Sex Education

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Position Paper
Comprehensive Sex Education
University of Kentucky

KHP 220
Dr. Stephanie Bennett
October 7, 2012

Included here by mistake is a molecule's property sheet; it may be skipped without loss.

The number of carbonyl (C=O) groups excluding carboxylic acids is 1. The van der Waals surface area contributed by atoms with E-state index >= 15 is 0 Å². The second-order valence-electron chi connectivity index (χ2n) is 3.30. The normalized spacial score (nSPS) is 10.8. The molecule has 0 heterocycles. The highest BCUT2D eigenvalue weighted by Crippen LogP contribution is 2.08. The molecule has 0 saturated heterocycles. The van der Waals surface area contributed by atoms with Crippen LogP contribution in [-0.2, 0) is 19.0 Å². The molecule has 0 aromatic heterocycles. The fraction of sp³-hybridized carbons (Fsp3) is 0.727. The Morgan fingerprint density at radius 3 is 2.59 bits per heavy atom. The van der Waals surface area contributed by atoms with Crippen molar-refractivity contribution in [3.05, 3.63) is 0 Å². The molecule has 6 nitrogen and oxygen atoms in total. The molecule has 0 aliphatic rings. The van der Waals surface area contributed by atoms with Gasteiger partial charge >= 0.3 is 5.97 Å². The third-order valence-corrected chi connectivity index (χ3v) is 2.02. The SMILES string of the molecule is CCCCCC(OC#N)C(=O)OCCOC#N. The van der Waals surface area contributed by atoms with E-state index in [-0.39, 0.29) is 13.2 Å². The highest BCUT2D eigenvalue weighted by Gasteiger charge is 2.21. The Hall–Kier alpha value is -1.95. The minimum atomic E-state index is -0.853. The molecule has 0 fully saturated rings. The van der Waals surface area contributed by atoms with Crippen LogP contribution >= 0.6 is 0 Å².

The most useful and realistic form of sex education that should be taught in schools around the country remains to be a huge debate. Year after year teens in the U.S. experience as many as 850,000 pregnancies. Approximately 9 million people under the age of 25 have an occurrence with STIs. On average, 66% of high school students will have initiated in vaginal sex.(3) The issue is whether abstinence-only or comprehensive sex education should be incorporated in schools. Comprehensive sexuality education in high school is more effective sex education that incorporates many aspects along with abstinence. Delaying onset of intercourse, reducing frequency of intercourse, reducing the number of sex partners, and increasing use of contraceptives are most of the goals of the comprehensive programs. According to Advocates for Youth characteristics of effective sex education are as followed: 1. Offer age- and culturally appropriate sexual health information in a safe environment for participants. 2. Are developed in cooperation with members of the target community, especially young people. 3. Assist youth to clarify their individual, family, and community values. 4. Assist youth to develop skills in communication, refusal, and negotiation. 5. Provide medically accurate information about both abstinence and also contraception, including condoms. 6. Have clear goals for preventing HIV, other STIs, and/or teen pregnancy. 7. Focus on specific health behaviors related to the goals, with clear messages about these behaviors. 8. Address psychosocial risk and protective factors with activities to change each targeted risk and to promote each protective factor. 9. Respect community values and respond to community needs. 10. Rely on participatory teaching methods, implemented by trained...
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